Data Linkage and Validation
Of the 651 unique patients completing the survey, 453 (69.6%) could be linked with the Dx/Rx database and 73 (11.2%) were linkable to the PharMetrics Plus MS database. A total of 198 survey participants could not be linked; a major reason for this was incorrectly entered data, mostly dates of birth that were missing or incorrect for 67 respondents.
The subset of linked patients with claims from 2014 or 2015 used in further characterization consisted of 440/651 patients (67.6%), 387 of whom (88.0%) were linked to the Dx/Rx database only and 53 (12.0%) to the PharMetrics Plus MS database.
There was a high degree of concordance between the linked patients and the PharMetrics Plus database (), whereas concordance with Dx/Rx plus PharMetrics Plus was moderate. The PPV for MS diagnosis in the linked patients was 98.1% with PharMetrics Plus (88.0% for all 3 databases), that for current DMT use was 86.5% (51.7%), and that for prior DMT use was 70.0% (47.7%). The PPV for relapses, 34.6%, was lower than that for the other variables.
|Variable||PPVa with PharMetrics Plus, %||PPV with Dx/Rxb or PharMetrics Plus, %|
|Multiple sclerosis diagnosis||98.1||88.0|
|Any current DMTc||86.5||51.7|
|No current DMT||68.8||86.4|
|Any prior DMT||70.0||47.7|
|Relapse in past 12 months||34.6||34.6|
aPPV: positive predictive value.
bDx/Rx: merged medical claims (Dx) and prescription claims (Rx) databases.
cDMT: disease-modifying therapy.
Generalizability of Survey Data
A comparison of those linkable to the PharMetrics Plus or the Rx/Dx databases in 2014 or 2015 and those not linkable can be found in. Overall, patients linkable to the open-source databases had slightly greater mean and median age and were more likely to be men than those linkable to PharMetrics Plus. Patients not linkable to the PharMetrics Plus database were more evenly distributed geographically across the United States, a consequence of underrepresentation of this database in the western states (IMS Health internal data). No significant differences were found for educational status, ethnicity, current or prior DMT treatment, or presence of a relapse in the last 12 months between linkable and not linkable individuals.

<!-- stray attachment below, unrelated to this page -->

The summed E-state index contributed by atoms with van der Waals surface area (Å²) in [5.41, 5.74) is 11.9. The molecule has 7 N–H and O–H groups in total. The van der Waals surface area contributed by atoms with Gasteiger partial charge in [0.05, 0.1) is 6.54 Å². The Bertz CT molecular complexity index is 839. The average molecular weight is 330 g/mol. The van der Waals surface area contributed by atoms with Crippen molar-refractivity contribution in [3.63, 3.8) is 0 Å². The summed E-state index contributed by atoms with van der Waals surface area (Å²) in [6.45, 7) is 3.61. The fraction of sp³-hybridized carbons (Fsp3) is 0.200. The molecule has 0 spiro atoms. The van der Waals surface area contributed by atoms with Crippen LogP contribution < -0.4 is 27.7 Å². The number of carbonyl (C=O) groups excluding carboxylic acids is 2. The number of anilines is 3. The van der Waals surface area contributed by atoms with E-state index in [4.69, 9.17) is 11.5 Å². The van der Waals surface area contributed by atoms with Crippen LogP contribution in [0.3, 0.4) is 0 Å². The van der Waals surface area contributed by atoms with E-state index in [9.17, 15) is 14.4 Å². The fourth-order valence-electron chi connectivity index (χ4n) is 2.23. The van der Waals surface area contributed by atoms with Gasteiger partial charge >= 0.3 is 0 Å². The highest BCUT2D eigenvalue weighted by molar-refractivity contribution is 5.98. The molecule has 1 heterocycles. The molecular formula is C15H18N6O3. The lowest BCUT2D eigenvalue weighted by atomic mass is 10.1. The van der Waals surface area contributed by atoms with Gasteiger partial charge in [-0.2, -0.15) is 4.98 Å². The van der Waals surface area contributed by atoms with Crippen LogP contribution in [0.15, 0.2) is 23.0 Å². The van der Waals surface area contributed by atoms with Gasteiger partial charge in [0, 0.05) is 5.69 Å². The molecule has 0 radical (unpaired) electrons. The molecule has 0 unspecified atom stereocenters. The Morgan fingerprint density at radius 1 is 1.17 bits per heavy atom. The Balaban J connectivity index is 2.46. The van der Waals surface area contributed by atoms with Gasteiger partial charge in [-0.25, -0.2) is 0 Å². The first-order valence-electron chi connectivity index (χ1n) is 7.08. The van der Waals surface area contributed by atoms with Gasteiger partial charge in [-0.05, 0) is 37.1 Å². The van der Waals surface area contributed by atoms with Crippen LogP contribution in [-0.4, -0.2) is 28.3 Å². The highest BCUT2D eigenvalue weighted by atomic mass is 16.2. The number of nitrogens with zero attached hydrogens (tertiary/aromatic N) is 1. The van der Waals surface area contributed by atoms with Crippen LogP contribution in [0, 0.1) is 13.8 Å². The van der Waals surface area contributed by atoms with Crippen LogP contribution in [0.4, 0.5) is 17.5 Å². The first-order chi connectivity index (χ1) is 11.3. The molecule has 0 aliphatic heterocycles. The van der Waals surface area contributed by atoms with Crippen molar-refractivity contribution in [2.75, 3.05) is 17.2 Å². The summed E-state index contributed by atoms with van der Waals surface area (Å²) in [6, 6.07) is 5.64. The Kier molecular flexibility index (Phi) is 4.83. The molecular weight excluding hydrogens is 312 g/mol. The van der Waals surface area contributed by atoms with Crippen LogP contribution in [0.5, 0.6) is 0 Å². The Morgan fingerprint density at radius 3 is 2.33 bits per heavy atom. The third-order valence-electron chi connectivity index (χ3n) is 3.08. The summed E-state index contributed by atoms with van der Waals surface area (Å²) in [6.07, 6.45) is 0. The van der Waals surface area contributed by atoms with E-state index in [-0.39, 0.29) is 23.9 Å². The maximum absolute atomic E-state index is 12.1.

Because of the complete coverage of health care claims (eg, low likelihood of missing claims compared with open-source databases) captured in the PharMetrics Plus, the additional analysis presented below focuses on the survey patients linked to the PharMetrics Plus MS database.
Among the most common MS symptoms, the frequencies of a majority of symptoms did not differ significantly between the linked patients and the general PharMetrics Plus MS population (). The rate of gait, balance, and coordination problems was higher in the linked population (16/53 or 30% vs 14,500/82,845 or 17.50%; P=.015) as was rate of bladder dysfunction (12/53 or 23% vs 9421/82,845 or 11.37%; P=.0098). The rate of numbness was lower in the linked population, but this result was not statistically significant (5/53 or 9% vs 16,452/82,845 or 19.86%; P=.057). Among comorbidities, only rates of depression differed significantly between the groups, with 21/53 (40%) linked patients reporting depression compared with 22.21% (18,402/82,845) of the overall PharMetrics Plus MS population (P=.0023). The proportion of patients with relapses based on a claims-based algorithm in the linked cohort was comparable to that in the overall PharMetrics Plus MS cohort: 11/53 (21%) in the linked cohort versus 15,723/82,845 (18.98%) in the claims database (P=.7417).
Medication use was analyzed for the different populations, displayed graphically in. The use of DMTs and corticosteroids was highly similar in the linked cohorts and the overall PharMetrics Plus MS population, whereas more patients in the linked cohort than in the overall population reported dalfampridine use. However, dalfampridine was low in all study populations.
|Characteristic||Not linkable to PharMetrics Plus or Dx/Rxa|
|Linkable to PharMetrics Plus |
|P value||Linkable to Dx/Rx |
|Age in years, mean (SD)||46.0 (14.7)||48.9 (8.6)||51.2 (8.8)|
|Median age, years||50||49||.79||52.0||.004|
|Female sex, n (%)||178 (84.4)||46 (87)||.66||318 (82.2)||.50|
|Region, n (%)|
|Northeast||37 (17.5)||18 (34)||75 (19.4)|
|Midwest||51 (24.2)||16 (30)||114 (29.5)|
|South||64 (30.3)||17 (32)||128 (33.1)|
|West||59 (28.0)||2 (4)||<.001||70 (18.1)||.0435|
|Ethnicity: white, n (%)||186 (88.2)||50 (94)||361 (93.3)|
|Educational status, n (%)|
|Less than high school||5 (2.4)||1 (2)||.92||7 (1.8)||.25|
|Completed high school||43 (20.4)||11 (21)||71 (18.1)|
|Some college||78 (37.0)||17 (32)||141 (36.4)|
|Completed college||65 (30.8)||17 (32)||106 (27.4)|
|Graduate school||20 (9.5)||7 (13)||62 (16.0)|
|MSbsubtype, n (%)|
|RRMSc||173 (82.0)||46 (87)||.22||317 (81.9)||>.99|